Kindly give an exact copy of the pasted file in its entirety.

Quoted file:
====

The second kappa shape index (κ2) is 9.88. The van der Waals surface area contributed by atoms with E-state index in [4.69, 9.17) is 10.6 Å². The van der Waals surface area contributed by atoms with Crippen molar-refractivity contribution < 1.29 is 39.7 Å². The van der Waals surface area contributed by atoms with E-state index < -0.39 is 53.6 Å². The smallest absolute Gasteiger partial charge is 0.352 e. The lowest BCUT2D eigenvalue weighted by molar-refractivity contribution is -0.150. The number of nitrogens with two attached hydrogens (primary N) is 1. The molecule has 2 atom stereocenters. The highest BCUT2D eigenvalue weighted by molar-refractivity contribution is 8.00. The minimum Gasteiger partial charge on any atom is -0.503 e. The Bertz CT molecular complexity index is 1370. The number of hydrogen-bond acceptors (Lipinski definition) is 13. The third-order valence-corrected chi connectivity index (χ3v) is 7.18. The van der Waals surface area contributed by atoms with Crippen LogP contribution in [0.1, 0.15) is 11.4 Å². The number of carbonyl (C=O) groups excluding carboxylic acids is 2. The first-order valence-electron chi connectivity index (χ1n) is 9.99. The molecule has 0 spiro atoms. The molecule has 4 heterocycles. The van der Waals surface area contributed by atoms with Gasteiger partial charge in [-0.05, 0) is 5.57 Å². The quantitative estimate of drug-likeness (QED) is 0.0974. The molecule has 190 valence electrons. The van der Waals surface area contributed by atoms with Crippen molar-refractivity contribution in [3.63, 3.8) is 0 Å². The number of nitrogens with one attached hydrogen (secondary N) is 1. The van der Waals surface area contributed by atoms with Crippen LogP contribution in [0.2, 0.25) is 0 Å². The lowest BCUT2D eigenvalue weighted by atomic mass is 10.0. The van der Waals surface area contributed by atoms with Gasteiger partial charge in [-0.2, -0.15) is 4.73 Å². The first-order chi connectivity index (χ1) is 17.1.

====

The second kappa shape index (κ2) is 9.88. The van der Waals surface area contributed by atoms with E-state index in [4.69, 9.17) is 10.6 Å². The van der Waals surface area contributed by atoms with Crippen molar-refractivity contribution < 1.29 is 39.7 Å². The van der Waals surface area contributed by atoms with E-state index < -0.39 is 53.6 Å². The smallest absolute Gasteiger partial charge is 0.352 e. The lowest BCUT2D eigenvalue weighted by molar-refractivity contribution is -0.150. The number of nitrogens with two attached hydrogens (primary N) is 1. The molecule has 2 atom stereocenters. The highest BCUT2D eigenvalue weighted by molar-refractivity contribution is 8.00. The minimum Gasteiger partial charge on any atom is -0.503 e. The Bertz CT molecular complexity index is 1370. The number of hydrogen-bond acceptors (Lipinski definition) is 13. The third-order valence-corrected chi connectivity index (χ3v) is 7.18. The van der Waals surface area contributed by atoms with Crippen LogP contribution in [0.1, 0.15) is 11.4 Å². The number of carbonyl (C=O) groups excluding carboxylic acids is 2. The first-order valence-electron chi connectivity index (χ1n) is 9.99. The molecule has 0 spiro atoms. The molecule has 4 heterocycles. The van der Waals surface area contributed by atoms with Gasteiger partial charge in [-0.05, 0) is 5.57 Å². The quantitative estimate of drug-likeness (QED) is 0.0974. The molecule has 190 valence electrons. The van der Waals surface area contributed by atoms with Crippen molar-refractivity contribution in [3.63, 3.8) is 0 Å². The number of nitrogens with one attached hydrogen (secondary N) is 1. The van der Waals surface area contributed by atoms with Crippen LogP contribution in [0.2, 0.25) is 0 Å². The lowest BCUT2D eigenvalue weighted by atomic mass is 10.0. The van der Waals surface area contributed by atoms with Gasteiger partial charge in [-0.2, -0.15) is 4.73 Å². The first-order chi connectivity index (χ1) is 17.1.